The field of toxicology — determining whether a product is safe or harmful — is evolving rapidly. Many innovative drug safety technologies based on human biology, rather than the biology of other animals, are available for assessing whether potential medicines are likely to be safe or toxic in humans. Unfortunately, many of these new methods have yet to influence the FDA’s decision-making, even though it has a program in place that could be adapted to include human-based methods for nonclinical assessment.

Every March, thousands of toxicologists from around the world gather for the Society of Toxicology’s annual meeting. Animal-based approaches once held the spotlight. But these days, the exposition hall is filled with companies showcasing innovative methods that incorporate human biology to predict whether a product is likely to be safe or harmful for humans. Presentations, posters, and training in these new approaches are also abundant.

These new approaches include so-called organs on a chip — human liver or kidney or lung tissues or nerve cells on a silicon chip that mimic internal human physiology; bioprinted kidneys; stem cells that can model human brain development; and skeletal and cardiac muscles that independently contract. All of these can be used to test for unwanted side effects of drugs.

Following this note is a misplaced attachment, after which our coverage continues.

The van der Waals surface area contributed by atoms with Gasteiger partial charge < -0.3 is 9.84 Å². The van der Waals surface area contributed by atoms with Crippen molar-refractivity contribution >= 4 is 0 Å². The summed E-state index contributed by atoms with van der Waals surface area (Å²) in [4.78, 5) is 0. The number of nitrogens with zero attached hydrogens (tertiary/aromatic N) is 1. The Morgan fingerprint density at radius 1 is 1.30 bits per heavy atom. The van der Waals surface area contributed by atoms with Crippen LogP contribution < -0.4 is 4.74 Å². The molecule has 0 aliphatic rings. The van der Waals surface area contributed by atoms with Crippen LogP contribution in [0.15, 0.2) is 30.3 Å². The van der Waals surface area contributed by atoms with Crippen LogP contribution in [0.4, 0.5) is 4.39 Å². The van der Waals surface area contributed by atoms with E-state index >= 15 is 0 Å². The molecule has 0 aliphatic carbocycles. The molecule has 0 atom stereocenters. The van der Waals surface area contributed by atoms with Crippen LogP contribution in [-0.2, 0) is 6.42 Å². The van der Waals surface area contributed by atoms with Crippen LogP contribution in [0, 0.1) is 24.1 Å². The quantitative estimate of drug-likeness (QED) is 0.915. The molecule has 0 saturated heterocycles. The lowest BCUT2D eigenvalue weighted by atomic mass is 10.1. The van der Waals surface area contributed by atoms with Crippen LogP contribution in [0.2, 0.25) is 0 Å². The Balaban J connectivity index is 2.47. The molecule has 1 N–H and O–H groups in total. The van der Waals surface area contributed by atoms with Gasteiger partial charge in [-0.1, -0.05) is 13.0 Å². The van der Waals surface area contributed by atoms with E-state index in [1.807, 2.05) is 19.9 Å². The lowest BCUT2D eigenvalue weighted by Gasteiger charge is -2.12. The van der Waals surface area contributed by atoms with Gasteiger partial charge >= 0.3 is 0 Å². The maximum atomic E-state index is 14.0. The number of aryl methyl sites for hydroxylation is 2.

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The vast majority of drugs that appear to be promising in nonclinical animal studies never become available for treating human diseases because they fail in human clinical trials. Toxicity accounts for more than 30% of these failures. That translates into major financial losses for drug companies, and contributes to high drug prices. That also means that millions of patients continue to wait for safe and effective medicines to treat their ailments.

These drug safety failures also represent hundreds of thousands of animal deaths — mostly dogs, rats, mice, and primates.

Many pharmaceutical companies are seeking to integrate new approaches for assessing drug safety that are more predictive for humans with less reliance on traditional animal tests. Yet the FDA has not established a clear path for evaluating and adopting these methods.